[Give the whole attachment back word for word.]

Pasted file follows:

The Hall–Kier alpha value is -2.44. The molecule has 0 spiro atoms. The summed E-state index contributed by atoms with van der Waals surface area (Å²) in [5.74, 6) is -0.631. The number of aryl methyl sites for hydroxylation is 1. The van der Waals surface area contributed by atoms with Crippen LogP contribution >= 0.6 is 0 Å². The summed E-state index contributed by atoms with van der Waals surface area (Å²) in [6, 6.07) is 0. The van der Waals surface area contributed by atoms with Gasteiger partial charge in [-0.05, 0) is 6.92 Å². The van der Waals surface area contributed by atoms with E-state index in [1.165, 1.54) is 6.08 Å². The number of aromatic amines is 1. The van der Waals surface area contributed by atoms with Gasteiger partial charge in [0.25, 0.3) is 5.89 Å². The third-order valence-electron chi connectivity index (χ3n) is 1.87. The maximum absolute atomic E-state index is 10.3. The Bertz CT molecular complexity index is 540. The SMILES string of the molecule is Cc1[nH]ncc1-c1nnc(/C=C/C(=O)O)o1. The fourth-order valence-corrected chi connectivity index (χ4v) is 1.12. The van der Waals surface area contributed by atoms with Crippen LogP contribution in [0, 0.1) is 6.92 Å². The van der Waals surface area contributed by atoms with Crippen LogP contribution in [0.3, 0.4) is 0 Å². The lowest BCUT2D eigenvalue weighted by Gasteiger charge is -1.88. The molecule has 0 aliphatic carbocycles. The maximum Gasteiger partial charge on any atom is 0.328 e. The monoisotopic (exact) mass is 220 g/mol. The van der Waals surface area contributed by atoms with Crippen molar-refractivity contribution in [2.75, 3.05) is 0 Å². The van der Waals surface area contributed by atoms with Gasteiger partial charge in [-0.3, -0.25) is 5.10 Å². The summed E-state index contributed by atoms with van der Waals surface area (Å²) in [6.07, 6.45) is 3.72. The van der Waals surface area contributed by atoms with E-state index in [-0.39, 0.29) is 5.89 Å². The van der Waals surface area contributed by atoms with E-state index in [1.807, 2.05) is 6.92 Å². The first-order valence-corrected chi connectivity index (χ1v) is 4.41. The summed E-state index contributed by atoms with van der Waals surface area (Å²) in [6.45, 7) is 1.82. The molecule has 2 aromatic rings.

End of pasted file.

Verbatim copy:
The Hall–Kier alpha value is -2.44. The molecule has 0 spiro atoms. The summed E-state index contributed by atoms with van der Waals surface area (Å²) in [5.74, 6) is -0.631. The number of aryl methyl sites for hydroxylation is 1. The van der Waals surface area contributed by atoms with Crippen LogP contribution >= 0.6 is 0 Å². The summed E-state index contributed by atoms with van der Waals surface area (Å²) in [6, 6.07) is 0. The van der Waals surface area contributed by atoms with Gasteiger partial charge in [-0.05, 0) is 6.92 Å². The van der Waals surface area contributed by atoms with E-state index in [1.165, 1.54) is 6.08 Å². The number of aromatic amines is 1. The van der Waals surface area contributed by atoms with Gasteiger partial charge in [0.25, 0.3) is 5.89 Å². The third-order valence-electron chi connectivity index (χ3n) is 1.87. The maximum absolute atomic E-state index is 10.3. The Bertz CT molecular complexity index is 540. The SMILES string of the molecule is Cc1[nH]ncc1-c1nnc(/C=C/C(=O)O)o1. The fourth-order valence-corrected chi connectivity index (χ4v) is 1.12. The van der Waals surface area contributed by atoms with Crippen LogP contribution in [0, 0.1) is 6.92 Å². The van der Waals surface area contributed by atoms with Crippen LogP contribution in [0.3, 0.4) is 0 Å². The lowest BCUT2D eigenvalue weighted by Gasteiger charge is -1.88. The molecule has 0 aliphatic carbocycles. The maximum Gasteiger partial charge on any atom is 0.328 e. The monoisotopic (exact) mass is 220 g/mol. The van der Waals surface area contributed by atoms with Crippen molar-refractivity contribution in [2.75, 3.05) is 0 Å². The van der Waals surface area contributed by atoms with Gasteiger partial charge in [-0.3, -0.25) is 5.10 Å². The summed E-state index contributed by atoms with van der Waals surface area (Å²) in [6.07, 6.45) is 3.72. The van der Waals surface area contributed by atoms with E-state index in [-0.39, 0.29) is 5.89 Å². The van der Waals surface area contributed by atoms with E-state index in [1.807, 2.05) is 6.92 Å². The first-order valence-corrected chi connectivity index (χ1v) is 4.41. The summed E-state index contributed by atoms with van der Waals surface area (Å²) in [6.45, 7) is 1.82. The molecule has 2 aromatic rings.